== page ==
International
Tables for
Crystallography
Volume B
Reciprocal space
Edited by U. Shmueli

International Tables for Crystallography (2010). Vol. B, ch. 1.3, p. 27   | 1 | 2 |

Section 1.3.2.2.5. Tensor products. Fubini's theorem

G. Bricognea

aGlobal Phasing Ltd, Sheraton House, Suites 14–16, Castle Park, Cambridge CB3 0AX, England, and LURE, Bâtiment 209D, Université Paris-Sud, 91405 Orsay, France

1.3.2.2.5. Tensor products. Fubini's theorem

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Let [f \in L^{1} ({\bb R}^{m})], [g \in L^{1} ({\bb R}^{n})]. Then the function[f \otimes g: ({\bf x},{\bf y}) \,\longmapsto\, f({\bf x}) g({\bf y})]is called the tensor product of f and g, and belongs to [L^{1} ({\bb R}^{m} \times {\bb R}^{n})]. The finite linear combinations of functions of the form [f \otimes g] span a subspace of [L^{1} ({\bb R}^{m} \times {\bb R}^{n})] called the tensor product of [L^{1} ({\bb R}^{m})] and [L^{1} ({\bb R}^{n})] and denoted [L^{1} ({\bb R}^{m}) \otimes L^{1} ({\bb R}^{n})].

The integration of a general function over [{\bb R}^{m} \times {\bb R}^{n}] may be accomplished in two steps according to Fubini's theorem. Given [F \in L^{1} ({\bb R}^{m} \times {\bb R}^{n})], the functions[\eqalign{F_{1} : {\bf x} &\,\longmapsto\, {\textstyle\int\limits_{{\bb R}^{n}}} F ({\bf x},{\bf y}) \,\hbox{d}^{n} {\bf y}\cr F_{2} : {\bf y} &\,\longmapsto\, {\textstyle\int\limits_{{\bb R}^{m}}} F ({\bf x},{\bf y}) \,\hbox{d}^{m} {\bf x}}]exist for almost all [{\bf x} \in {\bb R}^{m}] and almost all [{\bf y} \in {\bb R}^{n}], respectively, are integrable, and[\textstyle\int\limits_{{\bb R}^{m} \times {\bb R}^{n}} F ({\bf x},{\bf y}) \,\hbox{d}^{m} {\bf x} \,\hbox{d}^{n} {\bf y} = {\textstyle\int\limits_{{\bb R}^{m}}} F_{1} ({\bf x}) \,\hbox{d}^{m} {\bf x} = {\textstyle\int\limits_{{\bb R}^{n}}} F_{2} ({\bf y}) \,\hbox{d}^{n} {\bf y}.]Conversely, if any one of the integrals[\displaylines{\quad (\hbox{i})\qquad {\textstyle\int\limits_{{\bb R}^{m} \times {\bb R}^{n}}} |F ({\bf x},{ \bf y})| \,\hbox{d}^{m} {\bf x} \,\hbox{d}^{n} {\bf y}\qquad \hfill\cr \quad (\hbox{ii})\qquad {\textstyle\int\limits_{{\bb R}^{m}}} \left({\textstyle\int\limits_{{\bb R}^{n}}} |F ({\bf x},{ \bf y})| \,\hbox{d}^{n} {\bf y}\right) \,\hbox{d}^{m} {\bf x}\hfill\cr \quad (\hbox{iii})\qquad {\textstyle\int\limits_{{\bb R}^{n}}} \left({\textstyle\int\limits_{{\bb R}^{m}}} |F ({\bf x},{ \bf y})| \,\hbox{d}^{m} {\bf x}\right) \,\hbox{d}^{n} {\bf y}\hfill}]is finite, then so are the other two, and the identity above holds. It is then (and only then) permissible to change the order of integrations.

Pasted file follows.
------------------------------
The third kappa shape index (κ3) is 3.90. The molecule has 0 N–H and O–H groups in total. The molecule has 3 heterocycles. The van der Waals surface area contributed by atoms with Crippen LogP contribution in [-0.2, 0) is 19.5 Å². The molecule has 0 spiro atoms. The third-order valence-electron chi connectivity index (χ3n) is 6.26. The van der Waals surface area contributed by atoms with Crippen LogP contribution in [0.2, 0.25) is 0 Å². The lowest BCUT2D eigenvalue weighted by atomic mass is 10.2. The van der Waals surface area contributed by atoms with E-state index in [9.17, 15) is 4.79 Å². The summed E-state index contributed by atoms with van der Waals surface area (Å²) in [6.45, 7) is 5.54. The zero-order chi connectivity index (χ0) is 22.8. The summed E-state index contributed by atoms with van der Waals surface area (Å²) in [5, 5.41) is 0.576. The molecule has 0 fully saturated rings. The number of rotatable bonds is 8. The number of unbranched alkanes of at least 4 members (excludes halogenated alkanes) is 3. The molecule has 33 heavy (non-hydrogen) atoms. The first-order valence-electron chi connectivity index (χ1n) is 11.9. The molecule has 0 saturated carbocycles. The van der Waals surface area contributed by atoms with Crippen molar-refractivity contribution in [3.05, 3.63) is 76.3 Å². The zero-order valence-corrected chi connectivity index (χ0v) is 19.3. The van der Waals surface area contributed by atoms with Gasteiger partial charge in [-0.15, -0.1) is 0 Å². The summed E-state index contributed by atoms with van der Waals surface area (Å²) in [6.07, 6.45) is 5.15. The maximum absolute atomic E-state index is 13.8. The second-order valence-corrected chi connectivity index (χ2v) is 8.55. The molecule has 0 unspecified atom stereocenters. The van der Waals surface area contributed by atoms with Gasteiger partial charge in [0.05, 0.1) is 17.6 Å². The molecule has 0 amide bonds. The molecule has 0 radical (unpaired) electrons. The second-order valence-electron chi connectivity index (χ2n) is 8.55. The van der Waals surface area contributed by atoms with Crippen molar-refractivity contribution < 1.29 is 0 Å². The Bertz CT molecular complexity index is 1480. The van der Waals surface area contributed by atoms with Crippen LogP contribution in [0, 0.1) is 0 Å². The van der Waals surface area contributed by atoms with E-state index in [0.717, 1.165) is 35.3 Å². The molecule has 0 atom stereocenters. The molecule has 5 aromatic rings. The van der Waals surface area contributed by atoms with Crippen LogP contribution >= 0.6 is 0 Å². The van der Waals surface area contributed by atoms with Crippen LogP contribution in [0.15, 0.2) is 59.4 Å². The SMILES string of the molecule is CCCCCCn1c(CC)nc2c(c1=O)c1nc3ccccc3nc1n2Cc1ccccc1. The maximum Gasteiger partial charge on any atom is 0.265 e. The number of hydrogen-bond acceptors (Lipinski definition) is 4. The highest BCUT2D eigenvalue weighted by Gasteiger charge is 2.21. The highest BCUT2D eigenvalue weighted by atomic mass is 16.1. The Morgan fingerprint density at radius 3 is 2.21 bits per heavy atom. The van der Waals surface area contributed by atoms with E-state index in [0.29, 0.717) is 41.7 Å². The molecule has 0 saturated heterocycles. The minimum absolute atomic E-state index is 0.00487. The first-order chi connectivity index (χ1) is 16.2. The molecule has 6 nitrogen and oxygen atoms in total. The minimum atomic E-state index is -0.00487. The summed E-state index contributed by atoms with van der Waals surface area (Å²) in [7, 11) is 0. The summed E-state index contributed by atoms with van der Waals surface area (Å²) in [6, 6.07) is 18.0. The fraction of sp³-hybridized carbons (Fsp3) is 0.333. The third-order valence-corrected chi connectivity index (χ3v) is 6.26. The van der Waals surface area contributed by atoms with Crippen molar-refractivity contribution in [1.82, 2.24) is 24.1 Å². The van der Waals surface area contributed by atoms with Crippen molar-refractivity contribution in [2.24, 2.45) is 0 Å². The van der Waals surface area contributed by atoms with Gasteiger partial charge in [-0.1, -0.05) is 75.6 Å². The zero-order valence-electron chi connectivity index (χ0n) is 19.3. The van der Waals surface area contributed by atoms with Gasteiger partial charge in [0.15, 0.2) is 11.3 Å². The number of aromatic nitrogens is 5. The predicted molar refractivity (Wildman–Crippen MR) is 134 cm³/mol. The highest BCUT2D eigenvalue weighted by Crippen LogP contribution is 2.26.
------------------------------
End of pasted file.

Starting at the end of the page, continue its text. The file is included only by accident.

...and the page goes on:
Fubini's theorem is of fundamental importance in the study of tensor products and convolutions of distributions.








































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